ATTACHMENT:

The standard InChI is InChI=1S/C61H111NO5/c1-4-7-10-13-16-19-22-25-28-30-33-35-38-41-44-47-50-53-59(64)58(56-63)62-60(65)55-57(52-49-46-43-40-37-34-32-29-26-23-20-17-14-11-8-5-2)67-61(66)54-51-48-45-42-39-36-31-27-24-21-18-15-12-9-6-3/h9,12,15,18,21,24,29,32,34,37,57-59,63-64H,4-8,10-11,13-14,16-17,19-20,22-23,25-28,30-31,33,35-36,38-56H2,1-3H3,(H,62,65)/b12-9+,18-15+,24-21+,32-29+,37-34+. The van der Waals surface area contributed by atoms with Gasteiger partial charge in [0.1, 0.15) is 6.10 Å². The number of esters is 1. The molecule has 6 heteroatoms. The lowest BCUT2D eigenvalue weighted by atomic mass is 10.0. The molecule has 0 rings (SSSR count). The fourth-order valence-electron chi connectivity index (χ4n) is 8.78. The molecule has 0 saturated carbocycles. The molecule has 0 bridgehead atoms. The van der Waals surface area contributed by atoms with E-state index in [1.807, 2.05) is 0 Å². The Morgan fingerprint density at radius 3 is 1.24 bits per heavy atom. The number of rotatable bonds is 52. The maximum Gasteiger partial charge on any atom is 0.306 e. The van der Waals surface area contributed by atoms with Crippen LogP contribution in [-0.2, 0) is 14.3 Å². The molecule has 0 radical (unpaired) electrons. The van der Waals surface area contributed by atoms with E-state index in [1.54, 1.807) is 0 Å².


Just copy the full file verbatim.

The standard InChI is InChI=1S/C61H111NO5/c1-4-7-10-13-16-19-22-25-28-30-33-35-38-41-44-47-50-53-59(64)58(56-63)62-60(65)55-57(52-49-46-43-40-37-34-32-29-26-23-20-17-14-11-8-5-2)67-61(66)54-51-48-45-42-39-36-31-27-24-21-18-15-12-9-6-3/h9,12,15,18,21,24,29,32,34,37,57-59,63-64H,4-8,10-11,13-14,16-17,19-20,22-23,25-28,30-31,33,35-36,38-56H2,1-3H3,(H,62,65)/b12-9+,18-15+,24-21+,32-29+,37-34+. The van der Waals surface area contributed by atoms with Gasteiger partial charge in [0.1, 0.15) is 6.10 Å². The number of esters is 1. The molecule has 6 heteroatoms. The lowest BCUT2D eigenvalue weighted by atomic mass is 10.0. The molecule has 0 rings (SSSR count). The fourth-order valence-electron chi connectivity index (χ4n) is 8.78. The molecule has 0 saturated carbocycles. The molecule has 0 bridgehead atoms. The van der Waals surface area contributed by atoms with E-state index in [1.807, 2.05) is 0 Å². The Morgan fingerprint density at radius 3 is 1.24 bits per heavy atom. The number of rotatable bonds is 52. The maximum Gasteiger partial charge on any atom is 0.306 e. The van der Waals surface area contributed by atoms with Crippen LogP contribution in [-0.2, 0) is 14.3 Å². The molecule has 0 radical (unpaired) electrons. The van der Waals surface area contributed by atoms with E-state index in [1.54, 1.807) is 0 Å².